Re: The CD Is Now 40 Years Old
Reply #22 – 2022-10-07 16:29:00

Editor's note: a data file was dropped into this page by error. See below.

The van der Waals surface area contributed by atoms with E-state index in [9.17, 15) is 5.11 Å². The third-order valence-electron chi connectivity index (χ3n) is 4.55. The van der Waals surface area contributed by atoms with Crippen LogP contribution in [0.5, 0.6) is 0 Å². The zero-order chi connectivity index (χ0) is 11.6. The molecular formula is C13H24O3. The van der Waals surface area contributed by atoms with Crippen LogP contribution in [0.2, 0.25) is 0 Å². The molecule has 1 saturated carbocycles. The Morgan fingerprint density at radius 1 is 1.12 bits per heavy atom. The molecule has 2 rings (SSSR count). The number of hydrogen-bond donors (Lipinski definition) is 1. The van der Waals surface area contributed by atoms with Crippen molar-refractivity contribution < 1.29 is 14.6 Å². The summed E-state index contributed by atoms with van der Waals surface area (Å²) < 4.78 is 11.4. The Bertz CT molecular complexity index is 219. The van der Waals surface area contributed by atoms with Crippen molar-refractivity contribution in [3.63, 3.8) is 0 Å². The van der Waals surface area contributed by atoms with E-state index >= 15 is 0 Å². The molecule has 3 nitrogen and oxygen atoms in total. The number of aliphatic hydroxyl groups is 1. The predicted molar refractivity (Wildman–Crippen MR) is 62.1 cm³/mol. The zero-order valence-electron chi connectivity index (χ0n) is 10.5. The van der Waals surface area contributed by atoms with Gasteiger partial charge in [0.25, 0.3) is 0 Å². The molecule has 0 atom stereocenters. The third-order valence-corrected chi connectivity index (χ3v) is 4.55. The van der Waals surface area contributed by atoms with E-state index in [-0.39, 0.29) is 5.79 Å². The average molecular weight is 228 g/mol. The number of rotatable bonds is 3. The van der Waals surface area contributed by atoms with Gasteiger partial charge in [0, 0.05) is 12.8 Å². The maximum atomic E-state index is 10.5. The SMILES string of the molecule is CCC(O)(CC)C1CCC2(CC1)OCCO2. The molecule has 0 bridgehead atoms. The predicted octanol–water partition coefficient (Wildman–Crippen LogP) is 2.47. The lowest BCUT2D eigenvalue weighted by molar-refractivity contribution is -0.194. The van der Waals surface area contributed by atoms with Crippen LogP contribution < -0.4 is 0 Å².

I'm witnessing people of my age use vinyl and tape, well they want to feel young again, exclusive, king, whatever. We are both born in the same decade, but I am at the end of that decade. I never seen the appeal of records or tapes. sure, records might have some level of collector value in some cases, but in terms of general use, CD's are still clearly #1 for a physical format. I did use tapes in the past, for what you basically mentioned recording stuff on radio, and for a while I used to transfer from CD to tape for portable use back when I was still using portable tape players before switching to CD etc. My experience with old ("bought in the 90s") CDs is: they mostly still work well. Broken CDs extremely rare. Yeah, the last I knew my original CD's in the 1990's still work to. I'm wondering why people put their stuff out (say, on Bandcamp) still in 44.1 - Makes no sense IMO... I'd go for 48/96/192 Honestly, there is no real need to go any higher than standard AUDIO CD's 16-bit/44.1 since that already exceeds human hearing. so raising to 48/96/192 will just increase file size with no real world benefits. so it ends up being worse than standard audio CD's at the end of the day. I guess the younger generation are too used to everything being available at the drop of a hat and for next to nothing. Yeah, I tend to think that's the trend with today's generations, which seems to go with their more disposable mentality, but I tend to stick to pretty much 1990's or 2000's level of tech for my general music listening. but I suspect it might be a general people thing in that after a person gets to a certain point in life they are pretty much set in their ways and resist change etc. I think the old ways are better than new ways, at least on some level and in certain cases. because for anyone who wants to hang onto their device for a longer period of time I tend to see battery tech like re-chargeable lithium to be a downgrade vs AA/AAA especially given we got quality NiMh batteries like Eneloop, which are re-chargeable, and these last a long time and even when the battery dies you can easily get quality replacements and be set for many years once again. the problem with lithium, while it's good when it works well, if you plan on using a device for a rather long time, say around 5-10 years or more, once the original manufacturer battery is mostly shot, it can often be difficult to get quality replacement batteries and are stuck with generic junk basically, at best. so in the end... the device can end up being mostly useless after enough time passes solely on lack of battery replacements which won't happen on devices that run on AA/AAA. hell, that's why I got that cheap generic made in china MP3 player since, while it's sort of like the earlier MP3 player tech with navigating through menu's more slowly (and take a little skill to press buttons with timing and in the right spot ), it runs on a single AAA which gives roughly 10-12hrs of battery life on a 800mAh NiMh battery. but with today's generations it seems like they are all about the smart phones and their disposable tech where they probably don't hang onto a phone more than a few years or so. I generally avoid smart phone stuff since while it can be nice to look up something real quickly, if I plan on spending any time online, which is typically the case, the desktop computer is still hands down the best. but sadly, it seems much of the general public has moved over solely to smart phones as their primary, and maybe only, means of accessing the internet.